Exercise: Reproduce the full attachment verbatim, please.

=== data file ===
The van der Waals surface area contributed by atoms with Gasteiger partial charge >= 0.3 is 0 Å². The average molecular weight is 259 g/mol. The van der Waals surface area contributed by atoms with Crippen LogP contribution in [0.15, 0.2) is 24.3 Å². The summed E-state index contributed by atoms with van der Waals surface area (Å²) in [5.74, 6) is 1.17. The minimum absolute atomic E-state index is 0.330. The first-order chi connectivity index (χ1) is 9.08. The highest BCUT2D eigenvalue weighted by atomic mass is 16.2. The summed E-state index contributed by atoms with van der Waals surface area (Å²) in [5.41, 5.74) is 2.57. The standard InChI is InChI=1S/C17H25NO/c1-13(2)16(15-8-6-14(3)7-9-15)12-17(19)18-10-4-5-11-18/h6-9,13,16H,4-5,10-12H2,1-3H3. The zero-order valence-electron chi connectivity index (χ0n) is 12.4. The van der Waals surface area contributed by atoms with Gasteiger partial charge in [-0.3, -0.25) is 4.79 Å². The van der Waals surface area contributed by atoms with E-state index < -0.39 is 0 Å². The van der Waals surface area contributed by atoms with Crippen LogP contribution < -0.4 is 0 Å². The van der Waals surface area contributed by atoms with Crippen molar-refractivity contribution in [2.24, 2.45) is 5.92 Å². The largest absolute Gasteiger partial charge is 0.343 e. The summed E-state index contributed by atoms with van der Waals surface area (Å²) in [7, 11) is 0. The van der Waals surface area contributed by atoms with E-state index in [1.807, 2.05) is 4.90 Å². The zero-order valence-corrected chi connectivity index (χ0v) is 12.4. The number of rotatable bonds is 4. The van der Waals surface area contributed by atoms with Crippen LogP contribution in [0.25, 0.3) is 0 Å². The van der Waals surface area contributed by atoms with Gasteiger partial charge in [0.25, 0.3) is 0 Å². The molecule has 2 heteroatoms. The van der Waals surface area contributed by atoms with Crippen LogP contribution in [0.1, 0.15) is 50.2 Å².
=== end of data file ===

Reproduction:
The van der Waals surface area contributed by atoms with Gasteiger partial charge >= 0.3 is 0 Å². The average molecular weight is 259 g/mol. The van der Waals surface area contributed by atoms with Crippen LogP contribution in [0.15, 0.2) is 24.3 Å². The summed E-state index contributed by atoms with van der Waals surface area (Å²) in [5.74, 6) is 1.17. The minimum absolute atomic E-state index is 0.330. The first-order chi connectivity index (χ1) is 9.08. The highest BCUT2D eigenvalue weighted by atomic mass is 16.2. The summed E-state index contributed by atoms with van der Waals surface area (Å²) in [5.41, 5.74) is 2.57. The standard InChI is InChI=1S/C17H25NO/c1-13(2)16(15-8-6-14(3)7-9-15)12-17(19)18-10-4-5-11-18/h6-9,13,16H,4-5,10-12H2,1-3H3. The zero-order valence-electron chi connectivity index (χ0n) is 12.4. The van der Waals surface area contributed by atoms with Gasteiger partial charge in [-0.3, -0.25) is 4.79 Å². The van der Waals surface area contributed by atoms with E-state index < -0.39 is 0 Å². The van der Waals surface area contributed by atoms with Crippen LogP contribution < -0.4 is 0 Å². The van der Waals surface area contributed by atoms with Crippen molar-refractivity contribution in [2.24, 2.45) is 5.92 Å². The largest absolute Gasteiger partial charge is 0.343 e. The summed E-state index contributed by atoms with van der Waals surface area (Å²) in [7, 11) is 0. The van der Waals surface area contributed by atoms with E-state index in [1.807, 2.05) is 4.90 Å². The zero-order valence-corrected chi connectivity index (χ0v) is 12.4. The number of rotatable bonds is 4. The van der Waals surface area contributed by atoms with Crippen LogP contribution in [0.25, 0.3) is 0 Å². The van der Waals surface area contributed by atoms with Gasteiger partial charge in [0.25, 0.3) is 0 Å². The molecule has 2 heteroatoms. The van der Waals surface area contributed by atoms with Crippen LogP contribution in [0.1, 0.15) is 50.2 Å².